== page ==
Finally the fantastic Pourama Pourama, by Gurshad Shaheman, a French-Iranian poet and performer, offered potential audiences another challenge, a play in French with no supertitles. I wondered who would take advantage of this chance to attend a four and one half hour performance in a language they didn’t know. Pourama Pourama, written and performed by Gurshad, is a narrative in three parts about his coming-of-age in Iran and France. It offered hours of discovery and delight for those “happy few” (70 each night for just three nights) who managed to get tickets. I am fortunate in that I speak French, but I met a number of Americans who wished they could have seen the show but did not take a chance because they do not know French. They missed a remarkable evening that included a full dinner cooked and served by Gurshad himself as he continued his narrative.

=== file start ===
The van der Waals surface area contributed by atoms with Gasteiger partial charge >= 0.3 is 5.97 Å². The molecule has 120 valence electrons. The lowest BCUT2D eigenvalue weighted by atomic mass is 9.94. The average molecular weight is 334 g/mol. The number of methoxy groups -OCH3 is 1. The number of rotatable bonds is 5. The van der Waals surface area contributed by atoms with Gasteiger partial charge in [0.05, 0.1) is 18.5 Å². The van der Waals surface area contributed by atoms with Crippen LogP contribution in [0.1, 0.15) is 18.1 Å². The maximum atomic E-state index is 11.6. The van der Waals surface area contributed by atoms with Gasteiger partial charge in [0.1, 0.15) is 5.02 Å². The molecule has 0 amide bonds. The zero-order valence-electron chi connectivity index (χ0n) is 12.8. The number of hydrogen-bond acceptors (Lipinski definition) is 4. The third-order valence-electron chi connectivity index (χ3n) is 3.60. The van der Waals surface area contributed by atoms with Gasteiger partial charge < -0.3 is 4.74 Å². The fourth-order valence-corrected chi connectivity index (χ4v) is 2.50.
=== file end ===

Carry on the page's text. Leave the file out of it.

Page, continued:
This got me thinking about how this show could be presented in the United States. I spoke at some length with Gurshad about translating the play. He has come up with the proposal that we could translate it together and that he would perform it in English. It turns out he is fluent in English. The only problem is money, which of course is a major issue. Who would pay for the translation and who would produce this show?
I am excited about the implications of such a solution: no more straining to see the supertitles, no more missing the stage action to read what’s being said above the stage, no more stiff necks from which to recover the next day. Just the thrilling experience of direct communication with an artist from another country at last and a culturally enriching experience to add to our search for diversity and understanding of the world.
This post was written by the author in their personal capacity. The opinions expressed in this article are the author's own and do not reflect the view of The Theatre Times, their staff or collaborators.